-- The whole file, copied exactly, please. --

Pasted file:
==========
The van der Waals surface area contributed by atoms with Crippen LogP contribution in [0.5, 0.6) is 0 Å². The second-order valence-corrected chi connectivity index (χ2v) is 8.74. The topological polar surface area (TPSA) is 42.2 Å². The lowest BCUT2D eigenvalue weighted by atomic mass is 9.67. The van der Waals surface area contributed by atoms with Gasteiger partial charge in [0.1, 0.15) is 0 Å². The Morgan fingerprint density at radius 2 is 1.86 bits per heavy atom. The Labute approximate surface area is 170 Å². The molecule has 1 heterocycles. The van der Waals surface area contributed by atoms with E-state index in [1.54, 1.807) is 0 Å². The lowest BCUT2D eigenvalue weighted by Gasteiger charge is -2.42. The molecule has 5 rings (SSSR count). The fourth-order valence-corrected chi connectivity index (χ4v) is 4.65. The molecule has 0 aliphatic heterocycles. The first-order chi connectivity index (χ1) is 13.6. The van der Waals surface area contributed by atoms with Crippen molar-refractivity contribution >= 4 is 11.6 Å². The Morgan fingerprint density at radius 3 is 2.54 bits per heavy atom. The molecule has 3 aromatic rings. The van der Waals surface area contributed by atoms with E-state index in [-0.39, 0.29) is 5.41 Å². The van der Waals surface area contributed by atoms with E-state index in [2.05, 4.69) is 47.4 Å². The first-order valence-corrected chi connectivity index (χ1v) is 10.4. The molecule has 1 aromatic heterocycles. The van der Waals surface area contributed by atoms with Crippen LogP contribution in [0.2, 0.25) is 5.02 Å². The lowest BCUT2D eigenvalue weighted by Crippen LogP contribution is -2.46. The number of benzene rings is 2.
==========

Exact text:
The van der Waals surface area contributed by atoms with Crippen LogP contribution in [0.5, 0.6) is 0 Å². The second-order valence-corrected chi connectivity index (χ2v) is 8.74. The topological polar surface area (TPSA) is 42.2 Å². The lowest BCUT2D eigenvalue weighted by atomic mass is 9.67. The van der Waals surface area contributed by atoms with Gasteiger partial charge in [0.1, 0.15) is 0 Å². The Morgan fingerprint density at radius 2 is 1.86 bits per heavy atom. The Labute approximate surface area is 170 Å². The molecule has 1 heterocycles. The van der Waals surface area contributed by atoms with E-state index in [1.54, 1.807) is 0 Å². The lowest BCUT2D eigenvalue weighted by Gasteiger charge is -2.42. The molecule has 5 rings (SSSR count). The fourth-order valence-corrected chi connectivity index (χ4v) is 4.65. The molecule has 0 aliphatic heterocycles. The first-order chi connectivity index (χ1) is 13.6. The van der Waals surface area contributed by atoms with Crippen molar-refractivity contribution >= 4 is 11.6 Å². The Morgan fingerprint density at radius 3 is 2.54 bits per heavy atom. The molecule has 3 aromatic rings. The van der Waals surface area contributed by atoms with E-state index in [-0.39, 0.29) is 5.41 Å². The van der Waals surface area contributed by atoms with E-state index in [2.05, 4.69) is 47.4 Å². The first-order valence-corrected chi connectivity index (χ1v) is 10.4. The molecule has 1 aromatic heterocycles. The van der Waals surface area contributed by atoms with Crippen LogP contribution in [0.2, 0.25) is 5.02 Å². The lowest BCUT2D eigenvalue weighted by Crippen LogP contribution is -2.46. The number of benzene rings is 2.